I conducted a test last weekend. Well, that’s not entirely true. That is, I didn’t set out to conduct a test, so one could quibble with that characterization and I’d have to concede the point that my proclamation stretches the definition of “test.”
Nevertheless, my weekend outings yielded insights — similar to the way insights arrive to those who set out to assess one thing or another, in the laboratory or in the field.
My own situation could be considered both lab and field. Yes, I am referring to a bar.
It started just west of Balboa Park, where a friend and I found a friendly and helpful staff at Cucina Urbana. Now, to be upfront (which I typically am), I know a thing or two about wine. I’ve read exhaustively about it, attended educational as well as social wine-related events and festivals, visited and toured wineries, talked with and interviewed many winemakers, and tasted a wide range of wines in the bottle and barrel.
However, there are more bottles of my favored beverage than I could possibly get to know in a lifetime; and the knowledge I possess on the topic admittedly leans heavily toward the domestic front (especially California wines, because that’s where I live and what is most available to me).
Perusing the shelves in Cucina Urbana’s corner retail wine shop, my friend and I saw wines we recognized, but even more that we didn’t. So when we sat down at the bar, we asked the bartender, Connor, for his recommendation(s). He fetched three bottles and set them in front of us; then he described each one. We settled on a bottle of Orin Swift’s “I” (for Italy): a red blend of Negroamaro, Nero d’Avola, Barbera and “native varietals” from Puglia. We knew the name Orin Swift, and we knew Barbera wine. The rest was new to us. We enjoyed the wine with pizza; but what impressed us most was the attention we received from Connor.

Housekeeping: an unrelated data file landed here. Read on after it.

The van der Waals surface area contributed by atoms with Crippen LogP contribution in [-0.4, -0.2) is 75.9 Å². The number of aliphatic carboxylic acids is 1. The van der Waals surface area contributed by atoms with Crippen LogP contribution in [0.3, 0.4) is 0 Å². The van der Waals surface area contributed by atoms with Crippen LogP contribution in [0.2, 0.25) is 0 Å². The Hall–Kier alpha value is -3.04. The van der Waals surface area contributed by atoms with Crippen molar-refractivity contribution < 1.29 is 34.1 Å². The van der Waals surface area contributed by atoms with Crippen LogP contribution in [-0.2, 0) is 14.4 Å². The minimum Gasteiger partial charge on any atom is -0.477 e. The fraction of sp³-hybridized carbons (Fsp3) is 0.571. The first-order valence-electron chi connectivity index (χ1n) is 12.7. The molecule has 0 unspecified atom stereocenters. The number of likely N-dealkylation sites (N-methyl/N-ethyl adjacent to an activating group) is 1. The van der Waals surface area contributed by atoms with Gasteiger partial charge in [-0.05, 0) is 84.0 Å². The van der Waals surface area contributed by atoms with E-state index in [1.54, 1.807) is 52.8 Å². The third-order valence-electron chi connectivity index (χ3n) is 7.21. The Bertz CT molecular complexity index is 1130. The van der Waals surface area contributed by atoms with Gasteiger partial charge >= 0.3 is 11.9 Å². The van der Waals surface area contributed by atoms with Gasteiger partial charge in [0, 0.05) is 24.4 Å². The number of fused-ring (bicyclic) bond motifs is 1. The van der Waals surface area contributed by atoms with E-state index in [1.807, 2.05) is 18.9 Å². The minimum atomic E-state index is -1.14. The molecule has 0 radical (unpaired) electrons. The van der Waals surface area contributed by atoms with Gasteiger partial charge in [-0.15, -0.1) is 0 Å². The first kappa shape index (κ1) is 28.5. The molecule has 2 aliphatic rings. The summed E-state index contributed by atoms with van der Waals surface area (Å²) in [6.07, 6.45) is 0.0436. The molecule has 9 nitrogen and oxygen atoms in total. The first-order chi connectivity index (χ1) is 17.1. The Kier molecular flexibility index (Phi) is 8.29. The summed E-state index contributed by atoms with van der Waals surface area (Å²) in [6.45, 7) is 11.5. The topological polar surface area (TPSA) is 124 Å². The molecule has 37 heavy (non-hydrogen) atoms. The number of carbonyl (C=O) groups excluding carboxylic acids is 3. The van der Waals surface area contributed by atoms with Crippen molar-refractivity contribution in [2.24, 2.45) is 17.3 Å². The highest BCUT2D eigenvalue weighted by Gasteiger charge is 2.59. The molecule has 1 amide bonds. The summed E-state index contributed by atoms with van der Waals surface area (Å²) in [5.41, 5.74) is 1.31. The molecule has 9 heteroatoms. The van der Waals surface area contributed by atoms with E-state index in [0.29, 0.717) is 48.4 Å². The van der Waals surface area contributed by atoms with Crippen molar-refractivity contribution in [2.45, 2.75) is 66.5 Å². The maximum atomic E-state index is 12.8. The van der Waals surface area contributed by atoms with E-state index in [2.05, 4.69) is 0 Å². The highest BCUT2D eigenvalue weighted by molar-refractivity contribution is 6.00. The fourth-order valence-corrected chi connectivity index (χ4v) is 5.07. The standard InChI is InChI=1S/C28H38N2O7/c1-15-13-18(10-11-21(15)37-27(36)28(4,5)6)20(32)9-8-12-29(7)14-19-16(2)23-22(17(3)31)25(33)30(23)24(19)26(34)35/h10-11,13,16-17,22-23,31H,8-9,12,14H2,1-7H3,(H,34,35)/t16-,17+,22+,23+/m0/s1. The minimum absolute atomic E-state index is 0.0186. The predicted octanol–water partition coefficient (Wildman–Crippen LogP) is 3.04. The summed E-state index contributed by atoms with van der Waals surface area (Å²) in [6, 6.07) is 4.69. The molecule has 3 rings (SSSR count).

On Saturday, we had to eat again and this time walked into another recommended restaurant: The Patio on Lamont Street in Pacific Beach. At the bar, we ordered glasses of wine we knew (Tempranillo for me, Cabernet Sauvignon for him), but neither quite satisfied our palate at the time. So we asked our bartender, Gary (shown in the photo above) for his recommendation. He listened to us and then suggested the Man Pinotage from South Africa. It was only $4 a glass at happy hour price — less expensive and better, we thought, than either of our own choices.
On Sunday, we attended the first anniversary celebration of Vintana in Escondido. Having been pleased with our experiences at Cucina Urbana and The Patio, we sought wine-shopping advice here as well. Brian pointed out a couple of options based on what we said we were looking for. One was a Mollydooker red blend. He explained that the Australian winery preserves its wines by infusing it with nitrogen (you unscrew the cap, pour a little into a glass and then shake the bottle to release the gas). I was familiar with Mollydooker, but not the “Mollydooker Shake.”
If I may count three wine stops in three consecutive days as a representative sampling, I am willing to say that evidence shows San Diego to be a great place for letting bartenders and sommeliers guide one to discoveries.
Of course, any scientist worth his or her salt understands the value in obtaining irrefutable evidence, so I’ll be continuing my “test” in the weeks, months and years ahead of me.